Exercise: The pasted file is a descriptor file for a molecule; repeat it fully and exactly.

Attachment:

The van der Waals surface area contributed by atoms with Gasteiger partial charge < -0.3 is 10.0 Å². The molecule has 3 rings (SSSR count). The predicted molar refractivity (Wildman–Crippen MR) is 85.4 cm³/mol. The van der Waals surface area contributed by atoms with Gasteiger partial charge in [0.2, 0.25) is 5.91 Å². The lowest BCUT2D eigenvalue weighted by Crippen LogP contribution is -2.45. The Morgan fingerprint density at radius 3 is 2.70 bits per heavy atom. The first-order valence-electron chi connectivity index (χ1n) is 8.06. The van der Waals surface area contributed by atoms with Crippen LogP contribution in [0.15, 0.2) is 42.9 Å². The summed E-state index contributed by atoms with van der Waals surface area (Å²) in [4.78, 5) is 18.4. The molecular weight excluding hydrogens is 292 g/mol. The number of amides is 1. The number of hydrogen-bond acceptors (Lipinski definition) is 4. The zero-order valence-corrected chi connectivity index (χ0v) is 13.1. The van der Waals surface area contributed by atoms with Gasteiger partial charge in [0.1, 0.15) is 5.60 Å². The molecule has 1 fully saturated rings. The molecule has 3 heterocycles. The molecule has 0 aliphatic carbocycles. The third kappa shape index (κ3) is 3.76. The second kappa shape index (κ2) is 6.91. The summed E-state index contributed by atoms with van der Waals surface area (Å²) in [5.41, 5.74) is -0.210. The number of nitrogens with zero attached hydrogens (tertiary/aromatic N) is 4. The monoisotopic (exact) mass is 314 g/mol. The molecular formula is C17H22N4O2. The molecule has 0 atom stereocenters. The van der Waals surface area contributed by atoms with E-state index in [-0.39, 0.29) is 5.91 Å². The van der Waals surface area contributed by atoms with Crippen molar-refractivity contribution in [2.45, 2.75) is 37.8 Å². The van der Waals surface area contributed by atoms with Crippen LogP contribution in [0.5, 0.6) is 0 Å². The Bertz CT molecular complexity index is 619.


The van der Waals surface area contributed by atoms with Gasteiger partial charge < -0.3 is 10.0 Å². The molecule has 3 rings (SSSR count). The predicted molar refractivity (Wildman–Crippen MR) is 85.4 cm³/mol. The van der Waals surface area contributed by atoms with Gasteiger partial charge in [0.2, 0.25) is 5.91 Å². The lowest BCUT2D eigenvalue weighted by Crippen LogP contribution is -2.45. The Morgan fingerprint density at radius 3 is 2.70 bits per heavy atom. The first-order valence-electron chi connectivity index (χ1n) is 8.06. The van der Waals surface area contributed by atoms with Crippen LogP contribution in [0.15, 0.2) is 42.9 Å². The summed E-state index contributed by atoms with van der Waals surface area (Å²) in [4.78, 5) is 18.4. The molecular weight excluding hydrogens is 292 g/mol. The number of amides is 1. The number of hydrogen-bond acceptors (Lipinski definition) is 4. The zero-order valence-corrected chi connectivity index (χ0v) is 13.1. The van der Waals surface area contributed by atoms with Gasteiger partial charge in [0.1, 0.15) is 5.60 Å². The molecule has 1 fully saturated rings. The molecule has 3 heterocycles. The molecule has 0 aliphatic carbocycles. The third kappa shape index (κ3) is 3.76. The second kappa shape index (κ2) is 6.91. The summed E-state index contributed by atoms with van der Waals surface area (Å²) in [5.41, 5.74) is -0.210. The number of nitrogens with zero attached hydrogens (tertiary/aromatic N) is 4. The monoisotopic (exact) mass is 314 g/mol. The molecular formula is C17H22N4O2. The molecule has 0 atom stereocenters. The van der Waals surface area contributed by atoms with E-state index in [-0.39, 0.29) is 5.91 Å². The van der Waals surface area contributed by atoms with Crippen molar-refractivity contribution in [2.45, 2.75) is 37.8 Å². The van der Waals surface area contributed by atoms with Crippen LogP contribution in [0.5, 0.6) is 0 Å². The Bertz CT molecular complexity index is 619.